LAS CRUCES - Xochitl Torres Small spoke to her supporters late on Election Day — after it seemed she had lost in her bid to win the 2nd Congressional District — and her message was clear: "Wait."
"We are waiting until every person's vote is heard," she told a crowd gathered at the Las Cruces Convention Center about 11:15 p.m. Tuesday
Wait they did, for more than 18 hours.
And after thousands of absentee ballots in Doña Ana County were tallied, Torres Small, the 33-year-old water lawyer from Las Cruces running for public office for the first time, has earned a seat in U.S. Congress.
The New Mexico Secretary of State's Office reports Torres Small leads Republican Yvette Herrell by 2,724 votes, or 50.7 percent of the vote.
Herrell, a state Representative from Alamogordo, claimed victory Tuesday night, holding a 1,970-vote lead over her opponent.
But more than 8,000 ballots from Doña Ana County, and a few more from Cibola County, had yet to be counted.
Doña Ana County Clerk Amanda López Askin told reporters on Wednesday that poll workers had counted nearly half the absentee ballots by the end of Tuesday night, but were exhibiting signs of fatigue as well as swollen hands. At that point, to ensure accuracy, the remaining ballots were secured for the night so work could resume Wednesday morning.
The county clerk explained that a preliminary tally of the absentee ballots was not possible Tuesday night because they all must be tabulated and reported as a batch, similar to a polling location.
The tallying of the ballots began shortly after 10 a.m. Wednesday and results were released about 6:30 p.m. The results remain unofficial until canvassing is completed and the election is certified.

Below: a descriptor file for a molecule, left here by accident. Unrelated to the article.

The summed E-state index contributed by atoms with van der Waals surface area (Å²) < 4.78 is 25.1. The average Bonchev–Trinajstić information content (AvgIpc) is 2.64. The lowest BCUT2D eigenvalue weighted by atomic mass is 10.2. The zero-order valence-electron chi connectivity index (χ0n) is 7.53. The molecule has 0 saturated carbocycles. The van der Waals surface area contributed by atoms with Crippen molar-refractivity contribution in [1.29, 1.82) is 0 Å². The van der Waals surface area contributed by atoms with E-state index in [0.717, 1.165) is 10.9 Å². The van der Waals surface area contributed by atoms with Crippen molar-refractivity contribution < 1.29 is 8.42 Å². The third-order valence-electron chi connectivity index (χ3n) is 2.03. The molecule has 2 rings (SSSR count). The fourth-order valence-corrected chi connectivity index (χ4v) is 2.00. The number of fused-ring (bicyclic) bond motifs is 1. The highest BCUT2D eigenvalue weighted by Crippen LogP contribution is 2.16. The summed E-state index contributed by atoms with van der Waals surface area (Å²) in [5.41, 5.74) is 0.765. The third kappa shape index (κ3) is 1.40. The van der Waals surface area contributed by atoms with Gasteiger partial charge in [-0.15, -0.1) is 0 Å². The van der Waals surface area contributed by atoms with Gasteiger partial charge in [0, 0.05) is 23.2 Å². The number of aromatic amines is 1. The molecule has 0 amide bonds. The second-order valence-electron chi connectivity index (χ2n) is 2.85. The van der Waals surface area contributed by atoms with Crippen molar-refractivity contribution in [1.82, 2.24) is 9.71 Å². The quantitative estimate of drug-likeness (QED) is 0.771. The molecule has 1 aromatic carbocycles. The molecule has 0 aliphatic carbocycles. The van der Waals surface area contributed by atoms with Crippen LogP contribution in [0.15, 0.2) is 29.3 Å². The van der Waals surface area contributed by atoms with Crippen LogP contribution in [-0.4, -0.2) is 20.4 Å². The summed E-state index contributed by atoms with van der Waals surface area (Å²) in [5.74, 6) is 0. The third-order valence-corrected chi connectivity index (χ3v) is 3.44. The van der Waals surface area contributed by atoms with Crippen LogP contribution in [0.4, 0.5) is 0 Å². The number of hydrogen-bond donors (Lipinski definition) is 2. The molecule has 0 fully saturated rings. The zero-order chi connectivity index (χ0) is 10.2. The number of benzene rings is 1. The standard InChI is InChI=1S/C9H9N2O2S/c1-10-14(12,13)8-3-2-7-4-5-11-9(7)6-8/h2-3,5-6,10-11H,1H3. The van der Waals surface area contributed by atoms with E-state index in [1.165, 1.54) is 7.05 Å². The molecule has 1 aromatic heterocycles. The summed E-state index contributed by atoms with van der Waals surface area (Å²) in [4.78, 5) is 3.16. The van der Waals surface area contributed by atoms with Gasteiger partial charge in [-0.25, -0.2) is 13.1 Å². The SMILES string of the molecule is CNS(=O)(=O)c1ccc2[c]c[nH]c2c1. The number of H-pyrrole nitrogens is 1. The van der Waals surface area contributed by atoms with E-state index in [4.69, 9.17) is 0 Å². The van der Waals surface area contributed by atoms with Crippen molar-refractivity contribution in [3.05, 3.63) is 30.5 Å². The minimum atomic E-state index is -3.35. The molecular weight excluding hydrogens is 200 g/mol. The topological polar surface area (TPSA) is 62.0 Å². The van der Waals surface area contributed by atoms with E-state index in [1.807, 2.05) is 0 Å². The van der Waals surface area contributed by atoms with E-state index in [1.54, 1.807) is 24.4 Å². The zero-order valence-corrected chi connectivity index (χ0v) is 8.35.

Torres Small was the choice on 6,411 of the 8,250 absentee ballots, while Herrell captured 1,847 of the votes.
The secretary of state's office reports approximately 100 ballots remain to be hand-tallied along with approximately 1,000 provisional ballots.
Torres Small becomes the first woman to win the seat, and only the second Democrat. She replaces Republican Steve Pearce, who vacated the seat to run unsuccessfully for governor.
Herrell, 54, a Cherokee Nation member, was seeking to join two other women, both Democrats, as the first Native American women elected to the U.S. House.
In a statement issued Wednesday morning, Rob Burgess, a senior adviser to Herrell’s campaign, said the state lawmaker felt she had already won the race.
“We know that an open and honest process in Doña Ana County will confirm the outcome of this election,” Burgess said.
As of 8 p.m. Wednesday, Herrell's campaign had yet to issue a statement.